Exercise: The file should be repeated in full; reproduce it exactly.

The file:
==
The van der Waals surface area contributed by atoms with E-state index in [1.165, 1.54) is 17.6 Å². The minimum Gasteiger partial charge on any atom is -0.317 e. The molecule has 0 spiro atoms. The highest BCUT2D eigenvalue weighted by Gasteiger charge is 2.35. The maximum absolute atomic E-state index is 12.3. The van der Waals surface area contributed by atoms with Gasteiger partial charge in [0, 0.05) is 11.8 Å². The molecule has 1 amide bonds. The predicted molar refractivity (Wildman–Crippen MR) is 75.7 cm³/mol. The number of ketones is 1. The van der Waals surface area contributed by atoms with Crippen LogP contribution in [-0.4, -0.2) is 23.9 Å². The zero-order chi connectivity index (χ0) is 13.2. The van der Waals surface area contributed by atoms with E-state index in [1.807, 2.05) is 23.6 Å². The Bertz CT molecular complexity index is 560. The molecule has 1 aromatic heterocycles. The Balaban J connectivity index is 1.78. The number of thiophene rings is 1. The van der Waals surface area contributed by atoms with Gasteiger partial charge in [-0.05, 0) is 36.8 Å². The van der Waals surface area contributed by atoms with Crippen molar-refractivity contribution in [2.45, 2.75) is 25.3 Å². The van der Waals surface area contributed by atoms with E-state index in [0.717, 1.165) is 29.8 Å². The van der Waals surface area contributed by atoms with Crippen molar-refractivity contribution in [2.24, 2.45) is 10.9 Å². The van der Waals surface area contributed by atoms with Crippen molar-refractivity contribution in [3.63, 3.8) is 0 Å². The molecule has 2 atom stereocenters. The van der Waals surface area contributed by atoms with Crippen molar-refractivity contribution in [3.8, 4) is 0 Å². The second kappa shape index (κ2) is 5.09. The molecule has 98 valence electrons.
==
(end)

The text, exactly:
The van der Waals surface area contributed by atoms with E-state index in [1.165, 1.54) is 17.6 Å². The minimum Gasteiger partial charge on any atom is -0.317 e. The molecule has 0 spiro atoms. The highest BCUT2D eigenvalue weighted by Gasteiger charge is 2.35. The maximum absolute atomic E-state index is 12.3. The van der Waals surface area contributed by atoms with Gasteiger partial charge in [0, 0.05) is 11.8 Å². The molecule has 1 amide bonds. The predicted molar refractivity (Wildman–Crippen MR) is 75.7 cm³/mol. The number of ketones is 1. The van der Waals surface area contributed by atoms with Crippen LogP contribution in [-0.4, -0.2) is 23.9 Å². The zero-order chi connectivity index (χ0) is 13.2. The van der Waals surface area contributed by atoms with E-state index in [1.807, 2.05) is 23.6 Å². The Bertz CT molecular complexity index is 560. The molecule has 1 aromatic heterocycles. The Balaban J connectivity index is 1.78. The number of thiophene rings is 1. The van der Waals surface area contributed by atoms with Gasteiger partial charge in [-0.05, 0) is 36.8 Å². The van der Waals surface area contributed by atoms with Crippen molar-refractivity contribution in [2.45, 2.75) is 25.3 Å². The van der Waals surface area contributed by atoms with E-state index in [0.717, 1.165) is 29.8 Å². The van der Waals surface area contributed by atoms with Crippen molar-refractivity contribution in [2.24, 2.45) is 10.9 Å². The van der Waals surface area contributed by atoms with Crippen molar-refractivity contribution in [3.63, 3.8) is 0 Å². The molecule has 2 atom stereocenters. The van der Waals surface area contributed by atoms with Crippen molar-refractivity contribution in [3.8, 4) is 0 Å². The second kappa shape index (κ2) is 5.09. The molecule has 98 valence electrons.